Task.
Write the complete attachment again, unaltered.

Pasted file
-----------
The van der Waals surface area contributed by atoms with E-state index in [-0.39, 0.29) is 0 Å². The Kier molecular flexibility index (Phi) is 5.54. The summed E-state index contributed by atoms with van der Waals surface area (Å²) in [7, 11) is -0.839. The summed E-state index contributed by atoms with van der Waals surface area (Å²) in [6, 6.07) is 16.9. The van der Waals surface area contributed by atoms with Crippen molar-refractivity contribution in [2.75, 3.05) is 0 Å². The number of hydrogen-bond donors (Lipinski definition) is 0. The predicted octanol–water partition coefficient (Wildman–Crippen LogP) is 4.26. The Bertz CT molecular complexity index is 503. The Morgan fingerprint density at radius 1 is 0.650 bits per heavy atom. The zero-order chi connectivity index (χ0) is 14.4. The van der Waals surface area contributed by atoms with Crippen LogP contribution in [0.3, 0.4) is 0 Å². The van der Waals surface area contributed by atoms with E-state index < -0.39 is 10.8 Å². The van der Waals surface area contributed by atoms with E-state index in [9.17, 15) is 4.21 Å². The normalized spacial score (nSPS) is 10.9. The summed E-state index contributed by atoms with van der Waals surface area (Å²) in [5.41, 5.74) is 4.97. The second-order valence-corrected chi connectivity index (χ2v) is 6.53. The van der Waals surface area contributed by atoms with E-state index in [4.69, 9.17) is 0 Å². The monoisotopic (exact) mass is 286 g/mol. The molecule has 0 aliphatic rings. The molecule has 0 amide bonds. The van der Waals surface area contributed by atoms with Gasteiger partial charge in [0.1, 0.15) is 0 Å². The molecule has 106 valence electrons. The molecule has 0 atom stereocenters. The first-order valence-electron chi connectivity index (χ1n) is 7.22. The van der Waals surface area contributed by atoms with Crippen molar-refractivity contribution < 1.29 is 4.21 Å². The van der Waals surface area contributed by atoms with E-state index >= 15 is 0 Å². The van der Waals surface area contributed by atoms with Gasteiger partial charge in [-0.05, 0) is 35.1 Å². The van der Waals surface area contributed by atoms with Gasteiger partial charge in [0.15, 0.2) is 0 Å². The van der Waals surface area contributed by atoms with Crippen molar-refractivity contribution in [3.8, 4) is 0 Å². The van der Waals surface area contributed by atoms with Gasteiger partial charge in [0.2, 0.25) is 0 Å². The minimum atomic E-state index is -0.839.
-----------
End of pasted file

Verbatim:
The van der Waals surface area contributed by atoms with E-state index in [-0.39, 0.29) is 0 Å². The Kier molecular flexibility index (Phi) is 5.54. The summed E-state index contributed by atoms with van der Waals surface area (Å²) in [7, 11) is -0.839. The summed E-state index contributed by atoms with van der Waals surface area (Å²) in [6, 6.07) is 16.9. The van der Waals surface area contributed by atoms with Crippen molar-refractivity contribution in [2.75, 3.05) is 0 Å². The number of hydrogen-bond donors (Lipinski definition) is 0. The predicted octanol–water partition coefficient (Wildman–Crippen LogP) is 4.26. The Bertz CT molecular complexity index is 503. The Morgan fingerprint density at radius 1 is 0.650 bits per heavy atom. The zero-order chi connectivity index (χ0) is 14.4. The van der Waals surface area contributed by atoms with Crippen LogP contribution in [0.3, 0.4) is 0 Å². The van der Waals surface area contributed by atoms with E-state index < -0.39 is 10.8 Å². The van der Waals surface area contributed by atoms with E-state index in [9.17, 15) is 4.21 Å². The normalized spacial score (nSPS) is 10.9. The summed E-state index contributed by atoms with van der Waals surface area (Å²) in [5.41, 5.74) is 4.97. The second-order valence-corrected chi connectivity index (χ2v) is 6.53. The van der Waals surface area contributed by atoms with E-state index in [4.69, 9.17) is 0 Å². The monoisotopic (exact) mass is 286 g/mol. The molecule has 0 aliphatic rings. The molecule has 0 amide bonds. The van der Waals surface area contributed by atoms with Gasteiger partial charge in [0.1, 0.15) is 0 Å². The molecule has 106 valence electrons. The molecule has 0 atom stereocenters. The first-order valence-electron chi connectivity index (χ1n) is 7.22. The van der Waals surface area contributed by atoms with Crippen molar-refractivity contribution < 1.29 is 4.21 Å². The van der Waals surface area contributed by atoms with E-state index >= 15 is 0 Å². The van der Waals surface area contributed by atoms with Gasteiger partial charge in [-0.05, 0) is 35.1 Å². The van der Waals surface area contributed by atoms with Gasteiger partial charge in [0.15, 0.2) is 0 Å². The van der Waals surface area contributed by atoms with Crippen molar-refractivity contribution in [3.8, 4) is 0 Å². The van der Waals surface area contributed by atoms with Gasteiger partial charge in [0.2, 0.25) is 0 Å². The minimum atomic E-state index is -0.839.